Green Jobs: Learning from the Past for a Better Tomorrow

 

Earlier this month I attended the Great Lakes Urban Exchange (GLUE) annual conference, which was held in the Larimer neighborhood of Pittsburgh. GLUE is a network of young leaders devoted to creating a healthy, sustainable and equitable future for the Great Lakes region. The theme of this year’s conference was “Green-Lighting Neighborhoods” and one of the issues that surfaced repeatedly was that of green jobs. Green jobs have been getting a bad wrap lately, but there were several organizations on hand whose successes demonstrated a different story.

It’s true that green jobs programs have not been as successful in the past as they could have been. The term “green jobs” is tough to define and its goals have not always been clearly communicated.  And the initial slew of green jobs training programs was often uncoordinated and unaligned with market needs; there weren’t always jobs waiting for graduates of these programs. However, organizations involved with green jobs training are learning from past mistakes and reworking programs to make them more effective.

GTECH (Growth Through Energy + Community Health) is a Pittsburgh-based non-profit social enterprise, whose work lies at the intersection of community development, vacant land reclamation, and the green economy.  GTECH has only been around since 2006, but they’ve learned a lot about promoting the green economy over the past 5 years, and Khari Mosley shared those lessons with us at GLUE.

  • First, focusing solely on training isn’t enough. For programs to be successful, community, political, and business leaders all need to be actively engaged to make sure that programs are comprehensive and reflect actual needs and opportunities. GTECH is partnering with everyone from the unions, to the Housing Authority, to other area non-profits to implement their programs. This collaboration has led to a 63% placement rate for graduates of their Breaking the Chains of Poverty program. They’re also engaging political leaders through their Metro Scale Up program to ensure that there are policies in place to support green jobs.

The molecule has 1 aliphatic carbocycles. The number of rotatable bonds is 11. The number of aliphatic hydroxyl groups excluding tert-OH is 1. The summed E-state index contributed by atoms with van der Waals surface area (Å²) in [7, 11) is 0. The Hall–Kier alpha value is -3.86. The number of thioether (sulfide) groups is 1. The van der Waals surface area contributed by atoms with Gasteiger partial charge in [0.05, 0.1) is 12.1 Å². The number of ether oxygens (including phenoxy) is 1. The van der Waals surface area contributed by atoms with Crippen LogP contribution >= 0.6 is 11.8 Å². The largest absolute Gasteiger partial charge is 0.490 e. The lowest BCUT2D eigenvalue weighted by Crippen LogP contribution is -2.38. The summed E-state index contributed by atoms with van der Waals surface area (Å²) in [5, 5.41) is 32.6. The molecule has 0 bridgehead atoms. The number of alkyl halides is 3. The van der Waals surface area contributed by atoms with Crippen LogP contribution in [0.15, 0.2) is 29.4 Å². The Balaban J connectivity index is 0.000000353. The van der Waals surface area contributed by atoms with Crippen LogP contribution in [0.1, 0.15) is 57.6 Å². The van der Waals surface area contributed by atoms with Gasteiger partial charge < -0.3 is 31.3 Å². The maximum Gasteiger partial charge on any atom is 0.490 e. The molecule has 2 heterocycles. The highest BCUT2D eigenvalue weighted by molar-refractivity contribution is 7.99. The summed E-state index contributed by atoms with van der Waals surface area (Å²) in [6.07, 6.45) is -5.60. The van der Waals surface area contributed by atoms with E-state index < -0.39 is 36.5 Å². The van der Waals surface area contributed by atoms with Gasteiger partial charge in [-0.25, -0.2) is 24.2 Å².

• Second, it’s not enough to do the work – if you want people to support the comprehensive programs and policies you’ve worked so hard to create, you’ve got to tell the story, too. To do that, GTECH has begun to focus on several community and consumer education efforts, so that everyone understands the benefits of creating a greener economy.
  • And finally, you’ve got to prepare the next generation of leaders to pick up where you leave off. Along with a host of partners, GTECH is identifying, educating, and engaging young and grassroots leaders to do just that.

One emerging market for green jobs will be in the water sector. As the Pittsburgh region, and many others across the country, prepare to invest billions of dollars in their failing water and sewer infrastructure, we need to make sure that local residents are prepared to implement the green solutions that will be a piece of that work. Abe Taleb, of  re|work, also presented at the GLUE conference about the work being done by the Pittsburgh Pipeline, also presented at GLUE. They are currently working with area high school students to make sure they are prepared to enter careers in the water industry. However, given the scale of investment, there is certainly more work to be done in preparing for future workforce opportunities.

At Fourth Economy, we are tracking many of these emerging market drivers and helping communities prepare to make the most of future opportunities. We believe that we can learn from challenges faced by yesterday’s green jobs programs, in order to build a more effective and robust green economy for tomorrow.